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Stories & Blog

Loving Those Whom Missionaries Leave Behind

Loving Those Whom Missionaries Leave Behind

This article originally appeared here and is reprinted with permission.

Every year in late winter, our church dusts off its collection of international flags. It’s World Missions Conference time. During the final session of our church’s most recent conference, the congregation stood and sang “Lift High the Cross.” The music was moving. The sermon was powerful. People teared up.

I left early. 

It was all wonderful, except for one thing: the call to spread the gospel, which I champion from my core, has caused me pain. God has used this Great Commission to call my sister to the other side of the planet. 

My sister, Steppie, and I are six years apart, and we shared a bedroom until I was grown. Many nights, before we would fall asleep, we would scratch backs and review the events of the day through childhood’s whimsical lens. Those moments—and millions of others—forged a strong sisterhood. 

Steppie is expecting her first child in two weeks time, and that sweet baby will be born in Italy, where God has called her and her husband to serve as full-time missionaries. The Great Commission has intersected with the coronavirus, and because of this, I won’t be there to celebrate with them and rock that little child like a good aunt should. 

Hard Commission

There’s a calling that lives in the shadows of the Great Commission, issued to the extended families and close friends whom missionaries leave behind. Maybe we could name it the “Hard Commission.” Brothers and sisters and mothers and fathers left behind typically want to be a life-giving support to our family members, but there’s a quiet death to die in the background. Our loved ones made a choice for their own lives, but it affects all of us.

Even if you haven’t sent family abroad, you may share a pew with those who struggle to keep their head up when the flags march down the aisle on World Missions Sunday. Regardless, consider four ways you can support the family members whom missionaries leave behind.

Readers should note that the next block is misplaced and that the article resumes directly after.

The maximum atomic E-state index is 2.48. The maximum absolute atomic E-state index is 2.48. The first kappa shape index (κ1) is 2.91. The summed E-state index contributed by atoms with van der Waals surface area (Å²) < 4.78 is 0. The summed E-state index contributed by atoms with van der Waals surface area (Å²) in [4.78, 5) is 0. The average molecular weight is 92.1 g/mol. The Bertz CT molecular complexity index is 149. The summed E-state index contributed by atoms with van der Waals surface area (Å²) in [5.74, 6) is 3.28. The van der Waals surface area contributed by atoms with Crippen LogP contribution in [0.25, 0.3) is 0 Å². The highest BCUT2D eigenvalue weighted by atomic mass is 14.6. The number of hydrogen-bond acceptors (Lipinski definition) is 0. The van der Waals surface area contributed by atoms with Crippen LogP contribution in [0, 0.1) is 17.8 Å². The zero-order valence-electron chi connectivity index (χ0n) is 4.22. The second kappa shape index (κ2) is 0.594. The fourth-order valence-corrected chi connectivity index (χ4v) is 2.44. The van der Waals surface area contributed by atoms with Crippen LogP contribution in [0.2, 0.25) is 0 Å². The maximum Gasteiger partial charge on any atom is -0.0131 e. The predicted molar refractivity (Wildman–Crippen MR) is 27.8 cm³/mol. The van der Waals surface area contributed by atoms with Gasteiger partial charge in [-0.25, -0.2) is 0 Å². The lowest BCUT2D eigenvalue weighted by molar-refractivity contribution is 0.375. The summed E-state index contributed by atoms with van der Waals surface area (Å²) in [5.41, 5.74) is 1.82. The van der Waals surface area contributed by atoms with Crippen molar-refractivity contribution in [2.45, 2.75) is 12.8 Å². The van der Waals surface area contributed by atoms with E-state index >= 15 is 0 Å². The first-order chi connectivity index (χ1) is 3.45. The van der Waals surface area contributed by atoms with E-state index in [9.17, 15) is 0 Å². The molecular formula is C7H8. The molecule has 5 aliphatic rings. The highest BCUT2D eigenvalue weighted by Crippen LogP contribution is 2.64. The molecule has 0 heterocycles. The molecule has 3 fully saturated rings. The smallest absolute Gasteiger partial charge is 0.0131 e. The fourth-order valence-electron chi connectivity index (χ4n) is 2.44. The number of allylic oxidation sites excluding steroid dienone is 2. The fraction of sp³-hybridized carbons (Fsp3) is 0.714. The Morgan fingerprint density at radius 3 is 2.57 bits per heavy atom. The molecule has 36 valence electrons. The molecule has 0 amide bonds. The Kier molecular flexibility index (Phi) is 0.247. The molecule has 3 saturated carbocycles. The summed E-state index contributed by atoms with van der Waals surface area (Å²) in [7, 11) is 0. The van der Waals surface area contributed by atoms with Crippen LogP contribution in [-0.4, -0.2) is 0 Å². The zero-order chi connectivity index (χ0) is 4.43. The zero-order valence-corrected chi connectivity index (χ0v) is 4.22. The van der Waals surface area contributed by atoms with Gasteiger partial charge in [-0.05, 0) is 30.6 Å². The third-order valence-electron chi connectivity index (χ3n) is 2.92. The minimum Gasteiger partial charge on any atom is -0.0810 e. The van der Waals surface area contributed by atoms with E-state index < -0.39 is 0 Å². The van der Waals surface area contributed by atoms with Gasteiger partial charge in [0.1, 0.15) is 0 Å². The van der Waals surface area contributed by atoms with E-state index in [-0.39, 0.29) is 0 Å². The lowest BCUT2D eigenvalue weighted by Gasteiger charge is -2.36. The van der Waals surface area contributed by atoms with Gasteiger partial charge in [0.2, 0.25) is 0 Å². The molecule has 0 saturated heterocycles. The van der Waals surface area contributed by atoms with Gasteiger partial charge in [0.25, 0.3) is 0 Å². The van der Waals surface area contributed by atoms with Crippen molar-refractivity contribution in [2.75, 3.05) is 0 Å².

1. Ask

    Engage those folks in your congregation who may be missing a missionary, and be truly curious about how things are going abroad. Don’t be afraid to say, “I can’t remember exactly what her job is, but I wanted check in on her.” We families are just grateful that the sending church remembers they’ve sent our girl, and they care enough to find out about how she’s doing.

  2. Advise

    You may have gained some helpful knowledge in your travel for work or fun, and those tips could be a blessing to family members missing their loved ones. They may be thinking, Can I ship food abroad? I’d love to send my brother-in-law his favorite snack—marshmallows—for his birthday. What about flights? I’ve heard about websites that send cheap flight updates, but how do I find the reputable ones? These things overwhelm people who suddenly become internationally connected for the first time. If travel is old hat for you, your help and advice are invaluable. Offer it up without waiting for them to ask. 

  3. Assist

    Steppie sends me video messages as she walks through the olive groves outside Rome, and she always brings us fresh olive oil on her furloughs. Her husband, Reid, has mastered the art of pasta all’amatriciana. (They tell us the pizza here just doesn’t compare to true Italian pizza.) It’s always fun to hear about their new life, but it’s impossible for me to fully experience without being there in person.

    Many families of missionaries don’t have the luxury of going to visit these far-off places, because they simply can’t afford it. If you have spare airline miles or a generous heart, offering to buy a plane ticket is a tangible way you can bless a missionary’s family members. Enable a mother or father to eat empanadas in Chile with their child, and you’ve given them a gift beyond any other, except one.

  4. Appeal

    Go to God on behalf of the missionary and his or her family members. Ask for requests. Or just start praying. Pray for blessing on the ministry abroad, specifically in the area of language. This seems to be a challenging area for everyone.

    In addition, pray for protection over those home and abroad while they’re apart. Pray also that God will continually renew the hearts of both the missionary and also her family so that they might view kingdom life like the merchant in Matthew 13, “who, on finding one pearl of great value, went and sold all that he had and bought it” (v. 46).

    As you pray, ask God to remind family members that their prayers come before a sympathetic Father who secured our salvation by giving up his only Son.

This article was originally published here and is reprinted with permission from The Gospel Coalition. Author Candace Echols and her husband, Jim, enjoy raising their five children in Memphis, Tenn. Her first children’s book, Josephine and the Quarantine, recently hit the shelves. Read her blog at
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